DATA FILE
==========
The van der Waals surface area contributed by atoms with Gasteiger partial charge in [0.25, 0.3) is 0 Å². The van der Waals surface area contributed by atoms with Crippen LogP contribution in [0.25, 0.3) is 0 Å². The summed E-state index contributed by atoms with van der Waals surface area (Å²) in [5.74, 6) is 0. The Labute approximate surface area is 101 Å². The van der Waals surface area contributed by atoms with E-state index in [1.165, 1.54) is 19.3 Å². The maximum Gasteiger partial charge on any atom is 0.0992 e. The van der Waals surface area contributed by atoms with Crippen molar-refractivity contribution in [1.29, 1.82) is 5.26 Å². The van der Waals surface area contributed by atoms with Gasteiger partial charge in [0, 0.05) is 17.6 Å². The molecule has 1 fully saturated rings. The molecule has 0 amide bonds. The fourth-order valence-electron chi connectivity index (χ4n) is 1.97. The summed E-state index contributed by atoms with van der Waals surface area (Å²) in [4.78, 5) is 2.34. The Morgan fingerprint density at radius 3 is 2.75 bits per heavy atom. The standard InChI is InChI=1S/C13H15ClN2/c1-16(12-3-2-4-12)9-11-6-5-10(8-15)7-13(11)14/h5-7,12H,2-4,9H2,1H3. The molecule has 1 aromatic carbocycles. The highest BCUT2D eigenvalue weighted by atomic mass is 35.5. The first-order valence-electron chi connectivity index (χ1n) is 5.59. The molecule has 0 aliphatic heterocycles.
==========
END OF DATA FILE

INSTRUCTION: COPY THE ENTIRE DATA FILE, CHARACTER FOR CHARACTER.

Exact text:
The van der Waals surface area contributed by atoms with Gasteiger partial charge in [0.25, 0.3) is 0 Å². The van der Waals surface area contributed by atoms with Crippen LogP contribution in [0.25, 0.3) is 0 Å². The summed E-state index contributed by atoms with van der Waals surface area (Å²) in [5.74, 6) is 0. The Labute approximate surface area is 101 Å². The van der Waals surface area contributed by atoms with E-state index in [1.165, 1.54) is 19.3 Å². The maximum Gasteiger partial charge on any atom is 0.0992 e. The van der Waals surface area contributed by atoms with Crippen molar-refractivity contribution in [1.29, 1.82) is 5.26 Å². The van der Waals surface area contributed by atoms with Gasteiger partial charge in [0, 0.05) is 17.6 Å². The molecule has 1 fully saturated rings. The molecule has 0 amide bonds. The fourth-order valence-electron chi connectivity index (χ4n) is 1.97. The summed E-state index contributed by atoms with van der Waals surface area (Å²) in [4.78, 5) is 2.34. The Morgan fingerprint density at radius 3 is 2.75 bits per heavy atom. The standard InChI is InChI=1S/C13H15ClN2/c1-16(12-3-2-4-12)9-11-6-5-10(8-15)7-13(11)14/h5-7,12H,2-4,9H2,1H3. The molecule has 1 aromatic carbocycles. The highest BCUT2D eigenvalue weighted by atomic mass is 35.5. The first-order valence-electron chi connectivity index (χ1n) is 5.59. The molecule has 0 aliphatic heterocycles.